“Not to be. Instead he told us the parent company was struggling, that he was sacking his directors and wanted us to take over running his entire business. He could see that the only thing that had screwed us was cash flow and that we were actually solid operators. I was made Sales Director and Roy MD.  It was very much a male dominated world at the time which didn’t phase me at all. In actual fact, I found that listening hard to the client was fairly unique and I would find ways to provide what they needed rather than trying to fit them into a process. During that time we won a huge contract worth £1/2million, beating off major competitors in the process.”

“Ironically, we pulled his business out of the red and made it so attractive that within four years it was bought over by a big American Corporate. I knew from the word go that I would be a square peg in a round hole and I resigned. Roy stayed on for another year before he threw in the towel and announced he wanted to come back home to Scotland.”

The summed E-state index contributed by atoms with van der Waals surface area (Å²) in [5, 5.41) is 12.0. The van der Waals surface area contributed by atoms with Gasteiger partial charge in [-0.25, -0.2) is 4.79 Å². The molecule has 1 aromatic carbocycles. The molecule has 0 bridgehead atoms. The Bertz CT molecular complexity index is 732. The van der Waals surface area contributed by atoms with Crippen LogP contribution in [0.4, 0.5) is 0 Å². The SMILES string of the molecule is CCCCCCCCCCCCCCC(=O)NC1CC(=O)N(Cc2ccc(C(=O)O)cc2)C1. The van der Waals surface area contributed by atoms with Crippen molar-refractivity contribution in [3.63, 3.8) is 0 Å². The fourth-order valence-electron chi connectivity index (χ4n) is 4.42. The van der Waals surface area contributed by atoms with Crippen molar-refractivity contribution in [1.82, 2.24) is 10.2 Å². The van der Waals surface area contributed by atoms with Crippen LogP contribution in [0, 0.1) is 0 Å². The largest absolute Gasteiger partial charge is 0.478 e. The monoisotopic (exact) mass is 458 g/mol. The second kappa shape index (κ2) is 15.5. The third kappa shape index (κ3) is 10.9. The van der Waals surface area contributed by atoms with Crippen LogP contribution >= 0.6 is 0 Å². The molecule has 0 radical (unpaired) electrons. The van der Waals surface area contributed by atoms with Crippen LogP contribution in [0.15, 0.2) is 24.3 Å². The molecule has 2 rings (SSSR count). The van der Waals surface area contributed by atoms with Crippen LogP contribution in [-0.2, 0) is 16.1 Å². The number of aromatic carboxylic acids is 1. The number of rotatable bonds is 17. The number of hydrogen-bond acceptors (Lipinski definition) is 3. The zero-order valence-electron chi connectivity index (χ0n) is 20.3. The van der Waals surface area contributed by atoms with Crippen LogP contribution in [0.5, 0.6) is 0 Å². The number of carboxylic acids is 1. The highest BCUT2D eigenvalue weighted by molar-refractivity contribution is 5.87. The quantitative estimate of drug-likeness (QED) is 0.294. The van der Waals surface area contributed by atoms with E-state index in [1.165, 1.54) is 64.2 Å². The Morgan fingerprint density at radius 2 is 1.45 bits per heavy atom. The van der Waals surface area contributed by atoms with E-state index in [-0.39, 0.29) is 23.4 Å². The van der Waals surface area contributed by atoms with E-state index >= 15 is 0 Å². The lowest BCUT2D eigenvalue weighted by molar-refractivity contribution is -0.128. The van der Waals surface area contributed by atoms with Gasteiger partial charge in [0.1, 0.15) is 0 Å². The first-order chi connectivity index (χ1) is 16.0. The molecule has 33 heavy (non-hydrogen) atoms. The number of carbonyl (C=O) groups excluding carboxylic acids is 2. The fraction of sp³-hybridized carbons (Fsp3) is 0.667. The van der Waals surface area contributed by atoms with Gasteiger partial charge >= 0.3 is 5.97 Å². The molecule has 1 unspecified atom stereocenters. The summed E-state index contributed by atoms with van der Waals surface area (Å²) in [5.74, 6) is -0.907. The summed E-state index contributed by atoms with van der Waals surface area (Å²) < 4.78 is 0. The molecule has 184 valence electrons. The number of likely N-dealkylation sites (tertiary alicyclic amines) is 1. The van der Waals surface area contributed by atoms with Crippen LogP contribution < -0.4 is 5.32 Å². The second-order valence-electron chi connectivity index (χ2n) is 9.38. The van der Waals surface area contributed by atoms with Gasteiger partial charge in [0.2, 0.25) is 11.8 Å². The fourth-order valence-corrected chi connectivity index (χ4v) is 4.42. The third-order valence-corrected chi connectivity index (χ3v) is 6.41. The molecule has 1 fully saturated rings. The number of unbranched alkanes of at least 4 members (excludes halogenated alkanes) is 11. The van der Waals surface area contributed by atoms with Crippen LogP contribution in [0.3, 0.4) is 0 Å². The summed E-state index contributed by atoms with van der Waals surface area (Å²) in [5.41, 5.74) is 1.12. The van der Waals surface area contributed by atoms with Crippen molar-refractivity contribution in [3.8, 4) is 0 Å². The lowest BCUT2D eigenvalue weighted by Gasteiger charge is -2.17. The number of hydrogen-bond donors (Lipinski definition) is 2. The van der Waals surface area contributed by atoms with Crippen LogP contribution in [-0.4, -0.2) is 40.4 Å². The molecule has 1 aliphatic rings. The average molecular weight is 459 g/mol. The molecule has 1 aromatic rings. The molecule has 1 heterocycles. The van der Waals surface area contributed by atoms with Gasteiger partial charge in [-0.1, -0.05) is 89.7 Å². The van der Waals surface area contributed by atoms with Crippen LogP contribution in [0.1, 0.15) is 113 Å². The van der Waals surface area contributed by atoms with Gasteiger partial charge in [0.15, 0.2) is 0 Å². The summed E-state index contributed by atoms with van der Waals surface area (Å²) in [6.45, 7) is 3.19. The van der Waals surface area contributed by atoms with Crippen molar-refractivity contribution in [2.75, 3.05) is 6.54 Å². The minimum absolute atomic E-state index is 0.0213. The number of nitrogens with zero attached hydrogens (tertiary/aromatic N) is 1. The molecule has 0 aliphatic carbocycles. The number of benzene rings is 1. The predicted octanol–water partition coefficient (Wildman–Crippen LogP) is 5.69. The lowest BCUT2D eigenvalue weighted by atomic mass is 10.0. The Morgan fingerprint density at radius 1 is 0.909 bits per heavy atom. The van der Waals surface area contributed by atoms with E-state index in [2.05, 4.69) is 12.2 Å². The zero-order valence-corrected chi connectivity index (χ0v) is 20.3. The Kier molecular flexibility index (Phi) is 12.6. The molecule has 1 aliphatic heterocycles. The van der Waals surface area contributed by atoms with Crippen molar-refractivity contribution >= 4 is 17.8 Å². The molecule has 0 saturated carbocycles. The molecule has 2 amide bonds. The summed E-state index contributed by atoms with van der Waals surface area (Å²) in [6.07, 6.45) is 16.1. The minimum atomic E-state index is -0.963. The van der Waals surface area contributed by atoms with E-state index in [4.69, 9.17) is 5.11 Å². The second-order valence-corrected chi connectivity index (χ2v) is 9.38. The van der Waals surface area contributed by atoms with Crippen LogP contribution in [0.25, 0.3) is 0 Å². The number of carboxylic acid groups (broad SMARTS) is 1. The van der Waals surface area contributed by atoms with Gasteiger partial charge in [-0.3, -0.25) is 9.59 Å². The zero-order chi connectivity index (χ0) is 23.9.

I’m feeling dizzy at this point in the conversation; here is a woman that met her childhood sweetheart at 17, married him, had three children in her twenties and followed her husband’s career the length of the country, chopping and changing hers as she went, all the while sewing clothes, cushions and curtains for her many houses.  She sounds every inch the perfect Stepford Wife.  And then you realise that alongside this she was instrumental in taking the risks required to build and close a multi-million pound business, and start again. She then played a blinder and helped turn around the fortunes of a large international business, growing it year on year and politely saying no thank-you when the big boys offered her a job that she felt was soulless.   #LikeAGirl #WhatAWoman!

Fiona BW

"At the same time this was all going on, I had my eye out for something that could work for us. It was 2008 and we could see online sales beginning to soar.  I sat down with UPS who I’d worked with for years and got them to agree a deal with me for parcel delivery rates. Then I contacted all my old networks and antiquarian bookshops and when we knew we could do it, we re-mortgaged £50K out of the house and started Pharos Parcel. I had asked our old boss for the name when he sold up to the Americans.”